In response to this letter, provide your corrective and preventive action (CAPA) plan for establishing an effective quality control unit with the appropriate responsibility and authority to review batch production records and test results, and to establish and implement adequate procedures to ensure drug quality. Also provide a CAPA that comprehensively and systemically remediates documentation practices used throughout your operations.

See FDA's guidance document, Quality Systems Approach to Pharmaceutical CGMP Regulations, for help in implementing modern quality systems and risk management approaches to meet the requirements of CGMP regulations (21 CFR, parts 210 and 211) at https://www.fda.gov/downloads/Drugs/GuidanceComplianceRegulatoryinformation/Guidances/UCM070337.pdf.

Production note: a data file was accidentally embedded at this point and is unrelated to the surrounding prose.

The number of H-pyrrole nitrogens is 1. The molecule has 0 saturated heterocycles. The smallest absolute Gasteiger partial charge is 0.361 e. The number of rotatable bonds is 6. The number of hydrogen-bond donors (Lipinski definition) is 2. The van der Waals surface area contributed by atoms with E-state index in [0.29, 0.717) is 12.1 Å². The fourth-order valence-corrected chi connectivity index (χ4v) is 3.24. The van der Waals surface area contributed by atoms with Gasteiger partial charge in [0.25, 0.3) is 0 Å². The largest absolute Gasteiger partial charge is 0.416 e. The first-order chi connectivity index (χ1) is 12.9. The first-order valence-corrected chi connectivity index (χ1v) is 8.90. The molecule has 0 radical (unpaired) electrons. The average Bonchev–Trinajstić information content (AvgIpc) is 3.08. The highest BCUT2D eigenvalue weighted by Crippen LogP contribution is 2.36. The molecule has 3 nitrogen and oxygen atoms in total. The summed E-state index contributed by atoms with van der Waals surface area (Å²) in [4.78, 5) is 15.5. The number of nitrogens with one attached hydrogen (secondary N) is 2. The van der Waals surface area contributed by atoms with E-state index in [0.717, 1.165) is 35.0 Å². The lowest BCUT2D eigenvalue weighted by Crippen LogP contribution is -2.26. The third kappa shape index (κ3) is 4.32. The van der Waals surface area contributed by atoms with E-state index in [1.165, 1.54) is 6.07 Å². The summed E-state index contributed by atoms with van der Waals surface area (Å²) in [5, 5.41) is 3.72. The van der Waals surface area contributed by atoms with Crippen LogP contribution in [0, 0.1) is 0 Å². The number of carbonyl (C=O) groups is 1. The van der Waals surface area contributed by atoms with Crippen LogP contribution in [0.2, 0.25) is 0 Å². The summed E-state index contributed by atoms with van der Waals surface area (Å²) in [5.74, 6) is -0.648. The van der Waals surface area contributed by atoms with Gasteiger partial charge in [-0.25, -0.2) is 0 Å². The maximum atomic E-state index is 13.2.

4. Your firm failed to establish written procedures for production and process control designed to assure that the drug products you manufacture have the identity, strength, quality, and purity they purport or are represented to possess (21 CFR 211.l00(a)).

During the inspection, you acknowledged that you have not validated the processes used to manufacture your OTC drug products. You also lack an ongoing program for monitoring process control to ensure stable manufacturing operations and consistent drug quality.